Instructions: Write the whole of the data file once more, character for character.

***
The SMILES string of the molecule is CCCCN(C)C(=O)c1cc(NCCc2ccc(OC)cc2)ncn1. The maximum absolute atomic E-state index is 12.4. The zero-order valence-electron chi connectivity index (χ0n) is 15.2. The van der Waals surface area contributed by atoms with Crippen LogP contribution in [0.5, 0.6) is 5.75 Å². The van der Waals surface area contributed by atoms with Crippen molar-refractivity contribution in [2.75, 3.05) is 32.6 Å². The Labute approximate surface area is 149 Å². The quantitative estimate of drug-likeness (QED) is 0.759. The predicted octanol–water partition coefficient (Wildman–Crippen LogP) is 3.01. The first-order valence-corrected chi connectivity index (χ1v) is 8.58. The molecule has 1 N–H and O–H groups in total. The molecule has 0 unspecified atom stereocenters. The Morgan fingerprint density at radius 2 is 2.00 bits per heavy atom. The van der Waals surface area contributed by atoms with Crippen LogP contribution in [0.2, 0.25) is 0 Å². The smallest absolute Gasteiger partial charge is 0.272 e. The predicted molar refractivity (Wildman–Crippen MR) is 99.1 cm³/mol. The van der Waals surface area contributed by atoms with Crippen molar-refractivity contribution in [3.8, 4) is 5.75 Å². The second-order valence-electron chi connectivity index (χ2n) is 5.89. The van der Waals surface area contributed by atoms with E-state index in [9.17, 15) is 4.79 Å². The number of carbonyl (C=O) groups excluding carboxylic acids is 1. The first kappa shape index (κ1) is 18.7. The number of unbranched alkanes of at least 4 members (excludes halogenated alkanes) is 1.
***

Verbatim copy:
The SMILES string of the molecule is CCCCN(C)C(=O)c1cc(NCCc2ccc(OC)cc2)ncn1. The maximum absolute atomic E-state index is 12.4. The zero-order valence-electron chi connectivity index (χ0n) is 15.2. The van der Waals surface area contributed by atoms with Crippen LogP contribution in [0.5, 0.6) is 5.75 Å². The van der Waals surface area contributed by atoms with Crippen molar-refractivity contribution in [2.75, 3.05) is 32.6 Å². The Labute approximate surface area is 149 Å². The quantitative estimate of drug-likeness (QED) is 0.759. The predicted octanol–water partition coefficient (Wildman–Crippen LogP) is 3.01. The first-order valence-corrected chi connectivity index (χ1v) is 8.58. The molecule has 1 N–H and O–H groups in total. The molecule has 0 unspecified atom stereocenters. The Morgan fingerprint density at radius 2 is 2.00 bits per heavy atom. The van der Waals surface area contributed by atoms with Crippen LogP contribution in [0.2, 0.25) is 0 Å². The smallest absolute Gasteiger partial charge is 0.272 e. The predicted molar refractivity (Wildman–Crippen MR) is 99.1 cm³/mol. The van der Waals surface area contributed by atoms with Crippen molar-refractivity contribution in [3.8, 4) is 5.75 Å². The second-order valence-electron chi connectivity index (χ2n) is 5.89. The van der Waals surface area contributed by atoms with E-state index in [9.17, 15) is 4.79 Å². The number of carbonyl (C=O) groups excluding carboxylic acids is 1. The first kappa shape index (κ1) is 18.7. The number of unbranched alkanes of at least 4 members (excludes halogenated alkanes) is 1.